Texas Southern University students Kiyana Akins and Dexter Maryland have been selected as members of the eighth cohort of HBCU Scholars hosted by the White House Initiative on Historically Black Colleges and Universities (Initiative). This program recognizes 86 undergraduate, graduate, and professional students for their accomplishments in academics, leadership, civic engagement, and much more.
Over the course of an academic school year, the HBCU Scholars selected through this program will serve as ambassadors of the Initiative and their respective institution. The Initiative will provide scholars with information about the value of education as well as networking opportunities. Scholars can also share these resources with their fellow students.
“The HBCU Scholars announced today all have demonstrated remarkable dedication to their learning and exemplify the talent that our nation’s Historically Black Colleges and Universities have nurtured for generations,” said U.S. Secretary of Education Miguel Cardona. “The students who hold this honor are committed to creating a more just and equitable society through their civic engagement. They are leaders and change-makers in their communities, and I cannot wait to learn from them as they serve as ambassadors both for the White House Initiative and their institutions of higher education.”
Through their relationships with community-based organizations, and public and private partners, all of which are gained through this recognition, scholars will also share promising and proven practices that support opportunities for all young people to achieve their educational and career potential.
“I am elated to uplift and propel my fellow peers by assisting in enriching their educational investment. In this vein, I couldn’t be more proud to exemplify student leadership, civic engagement, and scholastic achievement. Unequivocally, it is critical to reaffirm the significance of Historically Black Colleges and Universities’ ability to produce trailblazers and change agents,” said Akins, a senior broadcast journalism major from Oklahoma City, OK.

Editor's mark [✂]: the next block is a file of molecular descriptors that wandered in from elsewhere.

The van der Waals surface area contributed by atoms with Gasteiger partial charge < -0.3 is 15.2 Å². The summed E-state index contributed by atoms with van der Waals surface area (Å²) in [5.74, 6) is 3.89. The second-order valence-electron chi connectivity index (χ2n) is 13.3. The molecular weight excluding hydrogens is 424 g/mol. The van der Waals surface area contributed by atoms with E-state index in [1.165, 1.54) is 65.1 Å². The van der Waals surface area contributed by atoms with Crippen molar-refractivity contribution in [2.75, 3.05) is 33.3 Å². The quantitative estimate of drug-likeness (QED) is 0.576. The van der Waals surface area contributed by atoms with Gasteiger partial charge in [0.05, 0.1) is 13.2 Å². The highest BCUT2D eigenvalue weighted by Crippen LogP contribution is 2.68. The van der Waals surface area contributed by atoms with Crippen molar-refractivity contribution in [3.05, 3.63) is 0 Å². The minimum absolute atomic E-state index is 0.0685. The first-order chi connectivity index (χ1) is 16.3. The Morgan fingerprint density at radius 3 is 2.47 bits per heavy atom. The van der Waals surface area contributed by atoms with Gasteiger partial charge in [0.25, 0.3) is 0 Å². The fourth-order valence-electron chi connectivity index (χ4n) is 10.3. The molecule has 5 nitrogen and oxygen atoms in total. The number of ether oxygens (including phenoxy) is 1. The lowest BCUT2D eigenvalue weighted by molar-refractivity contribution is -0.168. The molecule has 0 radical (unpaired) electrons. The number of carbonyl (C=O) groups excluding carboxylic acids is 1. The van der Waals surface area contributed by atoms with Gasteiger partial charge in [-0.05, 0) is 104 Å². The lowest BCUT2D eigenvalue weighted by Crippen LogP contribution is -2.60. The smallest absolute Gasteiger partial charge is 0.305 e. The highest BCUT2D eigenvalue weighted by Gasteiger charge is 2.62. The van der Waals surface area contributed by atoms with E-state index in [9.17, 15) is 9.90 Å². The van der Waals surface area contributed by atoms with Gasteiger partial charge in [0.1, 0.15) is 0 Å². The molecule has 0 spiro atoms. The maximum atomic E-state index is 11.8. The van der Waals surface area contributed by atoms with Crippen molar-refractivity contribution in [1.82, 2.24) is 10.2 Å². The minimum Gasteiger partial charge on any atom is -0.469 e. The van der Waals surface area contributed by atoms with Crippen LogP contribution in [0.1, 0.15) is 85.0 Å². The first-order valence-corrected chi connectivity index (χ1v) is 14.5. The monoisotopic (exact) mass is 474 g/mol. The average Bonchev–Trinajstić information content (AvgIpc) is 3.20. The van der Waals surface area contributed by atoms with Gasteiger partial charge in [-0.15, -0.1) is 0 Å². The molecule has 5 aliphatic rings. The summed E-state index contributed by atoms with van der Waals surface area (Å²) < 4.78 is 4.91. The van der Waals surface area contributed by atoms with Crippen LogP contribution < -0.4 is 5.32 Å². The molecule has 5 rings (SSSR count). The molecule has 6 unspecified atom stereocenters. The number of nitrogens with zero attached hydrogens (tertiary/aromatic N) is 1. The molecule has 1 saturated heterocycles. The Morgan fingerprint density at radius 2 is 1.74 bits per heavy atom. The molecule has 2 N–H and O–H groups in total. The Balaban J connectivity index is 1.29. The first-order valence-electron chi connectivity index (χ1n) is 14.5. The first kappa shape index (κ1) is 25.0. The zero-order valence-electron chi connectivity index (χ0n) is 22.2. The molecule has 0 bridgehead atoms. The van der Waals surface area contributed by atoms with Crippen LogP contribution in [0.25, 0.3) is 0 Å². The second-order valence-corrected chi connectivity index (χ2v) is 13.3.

Selected HBCU Scholars will be invited to the 2021 HBCU Week National Annual Conference, which will take place September 7-10, 2021. This year’s conference theme is “Exploring Equity.” During their time at the conference, they will participate in sessions about entrepreneurship, innovation, and personal and professional development. Most importantly, they will also have opportunities to engage with one another and showcase their individual and collective talent across the HBCU community.
“Being recognized as a White House HBCU scholar means so much to me,” said Maryland, a rising junior political science major from Houston. “With this award, I am able to motivate my peers, encourage my community and change the narrative of our institution.”
This cohort of HBCU Scholars will also participate in national and regional events and monthly classes with Elyse Jones, HBCU Scholar Program Coordinator, Initiative staff, and other professionals from a wide range of disciplines. All HBCU Scholar events are designed to connect HBCU students with non-profit, business, and federal leaders to discuss professional development while identifying challenges and providing equitable solutions to barriers that HBCU students face when preparing and entering the 21st-century workforce.